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3.66  ·  Rating details ·  20,559 ratings  ·  1,200 reviews
Babbitt is set in the modern (1921) Midwestern city of Zenith. George F. Babbitt, a 46- year-old real estate broker, enjoys all the modern conveniences available to a prosperous middle-class businessman, yet he is dissatisfied with his life. When the novel opens, Babbitt has begun to regularly indulge in fantasies about a fairy girl who makes him feel like a gallant youth. ...more
Paperback, 348 pages
Published May 29th 2008 by BiblioLife (first published 1922)
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Average rating 3.66  · 
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Nov 11, 2016 rated it it was amazing  ·  review of another edition
Shelves: american, favourites
The Success of Failure

Babbitt is perhaps the first comic novel of mid-life crisis. It shows Lewis at his most Dickens-like, creating prototypical American characters that live on in cultural mythology.

The issue is this: How does an imperfect male human being, knowing his flaws only too well, make his way in an equally flawed society - without sacrificing either his own integrity or his ability to participate in that society? Lewis answer: Essentially he can't. Everything is irrational
Jul 18, 2011 rated it really liked it
It always amazes me how human nature does not change.

This book was written in and about the 1920's but except for some anachronistic language, could have been written today. This was also a fun glimpse at Prohibition era America. Lewis was spot on in many of his characterizations and was an astute observer of human nature.

This should be on a list of books that everyone should read.

Richard Derus
Nov 20, 2011 rated it really liked it  ·  review of another edition
Book Circle Reads 55

Rating: 4* of five

The Publisher Says: Prosperous and socially prominent, George Babbitt appears to have everything. But when a personal crisis forces the middle-aged real estate agent to reexamine his life, Babbitt mounts a rebellion that jeopardizes everything he values. Widely considered Sinclair Lewis' greatest novel, this satire remains an ever-relevant tale of an individual caught in the machinery of modern life.

An even better sales copy is on the Buns and Nubile
Jun 25, 2014 rated it it was amazing
"Well, if that’s what you call being at peace, for heaven’s sake just warn me before you go to war, will you?"

Well, Babbitt is the American idea at peace. And it constitutes a warning that we should be taking seriously! Either my memory is getting more and more nostalgic, or Sinclair Lewis nailed it over and over again, in the same frustrating way Atwood and Orwell did: by seeing the ugliness before it existed to its full extent. Beware of good-natured American ambition. It's a killer! And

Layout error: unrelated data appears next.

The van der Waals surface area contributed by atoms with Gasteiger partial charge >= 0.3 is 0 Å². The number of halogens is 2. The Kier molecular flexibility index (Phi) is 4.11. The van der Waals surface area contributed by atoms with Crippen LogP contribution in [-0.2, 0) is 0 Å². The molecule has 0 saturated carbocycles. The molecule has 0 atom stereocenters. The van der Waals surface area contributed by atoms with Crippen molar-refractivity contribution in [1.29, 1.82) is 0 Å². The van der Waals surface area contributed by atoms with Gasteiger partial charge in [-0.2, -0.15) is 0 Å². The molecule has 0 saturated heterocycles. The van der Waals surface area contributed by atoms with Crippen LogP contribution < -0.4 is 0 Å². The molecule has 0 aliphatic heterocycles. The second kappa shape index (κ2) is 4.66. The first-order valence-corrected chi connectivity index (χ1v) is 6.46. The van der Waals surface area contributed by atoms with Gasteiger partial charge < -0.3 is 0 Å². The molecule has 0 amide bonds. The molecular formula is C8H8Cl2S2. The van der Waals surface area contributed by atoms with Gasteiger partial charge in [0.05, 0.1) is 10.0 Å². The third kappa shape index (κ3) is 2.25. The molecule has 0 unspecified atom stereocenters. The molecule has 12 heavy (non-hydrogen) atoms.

Oct 16, 2013 rated it it was amazing
Given that Babbitt was published in 1922, I expected to travel back in time and experience life of the 1920s. I expected to be transported to a different era. I expected to be greeted by a foreign world. And, instead, I mostly felt firmly planted in modern day. Yes, it is true that the language and manner of speaking is different. It’s “by golly” this and “by gosh” that. But, the themes and all of the satire still speak to the human experience of modern day. And in that way, I found the novel to ...more
Paul Bryant
Apr 11, 2019 rated it really liked it
Shelves: novels
This is a love/hate thing. In Sinclair Lewis’s previous novel Main Street there is more love than hate and in Babbitt it’s the other way round. He does hate George Babbitt for all his boorishness, his complacency, his wretched kneejerk reactionary rightwing politics, his pallid marriage, his blaring friends, his ridiculous slang, his stupid stupidity, but by the end, by the time George has been pulled through a couple of hedges backwards, you can see he loves him a bit too.

This novel is about
Jon Nakapalau
Aug 24, 2016 rated it it was amazing  ·  review of another edition
Shelves: classics, favorites
Babbitt reminds me of Pink Floyd's Comfortably Numb - we spin a cocoon of "becoming" around ourselves and go about our life...but as time goes by the cocoon is not transformative, but binding. At some point in everyone's life the cocoon of what we wanted to "become" becomes the web that traps who we "are". For most of us 'Comfortably Numb' sneaks up through the decades; only then do we realize our "butterfly summer" passed by us long ago.
MJ Nicholls
Nov 17, 2019 rated it it was amazing  ·  review of another edition
Shelves: merkins, novels
George F. Babbitt is the perfect encapsulation of the myth of the self-made American man. As we all know, the American Dream only really applies to bullish, rule-breaking, money-obsessed, morally loose, emotionally shrunken borderline psychotics, and Babbitt meets these criteria and then some. This quintessential novel of the Roaring Twenties is a rollicking powerhouse that exquisitely nails down the natty nuances of speech, the strange, affected cadences of the pep-powered peoples in a decade ...more
Ryan Holiday
Jun 22, 2012 rated it it was amazing
I don't think there was anyone in the 1920s who would have believed that this book would be completely forgotten. By all accounts, it was destined to be a classic critical novel of the American experience. You can't read anything about the '20s and '30s that doesn't comment on Babbitt (sold 130,000 copies its first year, HL Mecken loved it, it won Lewis a Nobel Prize). Calling someone a "Babbitt" was considered an insult and the phrase became a constant topic of conversation in the media and ...more